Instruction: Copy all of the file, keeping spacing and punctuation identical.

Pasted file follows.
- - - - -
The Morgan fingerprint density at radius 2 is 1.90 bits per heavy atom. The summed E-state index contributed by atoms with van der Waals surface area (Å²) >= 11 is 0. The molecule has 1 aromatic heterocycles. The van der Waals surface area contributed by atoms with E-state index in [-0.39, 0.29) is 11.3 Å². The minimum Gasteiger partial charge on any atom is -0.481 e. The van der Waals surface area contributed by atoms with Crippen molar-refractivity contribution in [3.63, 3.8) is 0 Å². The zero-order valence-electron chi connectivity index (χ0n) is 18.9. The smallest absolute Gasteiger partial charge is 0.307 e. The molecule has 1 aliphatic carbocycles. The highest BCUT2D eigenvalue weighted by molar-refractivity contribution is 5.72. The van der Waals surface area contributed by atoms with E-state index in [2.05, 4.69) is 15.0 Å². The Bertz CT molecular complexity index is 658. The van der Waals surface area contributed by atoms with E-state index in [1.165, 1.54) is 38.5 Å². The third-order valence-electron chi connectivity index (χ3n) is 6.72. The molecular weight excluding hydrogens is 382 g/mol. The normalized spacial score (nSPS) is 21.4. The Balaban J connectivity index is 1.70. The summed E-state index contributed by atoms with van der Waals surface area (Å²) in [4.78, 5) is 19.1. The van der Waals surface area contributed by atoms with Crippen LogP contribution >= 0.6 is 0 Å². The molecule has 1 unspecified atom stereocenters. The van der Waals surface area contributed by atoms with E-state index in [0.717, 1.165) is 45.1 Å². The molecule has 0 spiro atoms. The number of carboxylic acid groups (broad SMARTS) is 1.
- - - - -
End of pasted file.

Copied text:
The Morgan fingerprint density at radius 2 is 1.90 bits per heavy atom. The summed E-state index contributed by atoms with van der Waals surface area (Å²) >= 11 is 0. The molecule has 1 aromatic heterocycles. The van der Waals surface area contributed by atoms with E-state index in [-0.39, 0.29) is 11.3 Å². The minimum Gasteiger partial charge on any atom is -0.481 e. The van der Waals surface area contributed by atoms with Crippen molar-refractivity contribution in [3.63, 3.8) is 0 Å². The zero-order valence-electron chi connectivity index (χ0n) is 18.9. The smallest absolute Gasteiger partial charge is 0.307 e. The molecule has 1 aliphatic carbocycles. The highest BCUT2D eigenvalue weighted by molar-refractivity contribution is 5.72. The van der Waals surface area contributed by atoms with E-state index in [2.05, 4.69) is 15.0 Å². The Bertz CT molecular complexity index is 658. The van der Waals surface area contributed by atoms with E-state index in [1.165, 1.54) is 38.5 Å². The third-order valence-electron chi connectivity index (χ3n) is 6.72. The molecular weight excluding hydrogens is 382 g/mol. The normalized spacial score (nSPS) is 21.4. The Balaban J connectivity index is 1.70. The summed E-state index contributed by atoms with van der Waals surface area (Å²) in [4.78, 5) is 19.1. The van der Waals surface area contributed by atoms with Crippen LogP contribution >= 0.6 is 0 Å². The molecule has 1 unspecified atom stereocenters. The van der Waals surface area contributed by atoms with E-state index in [0.717, 1.165) is 45.1 Å². The molecule has 0 spiro atoms. The number of carboxylic acid groups (broad SMARTS) is 1.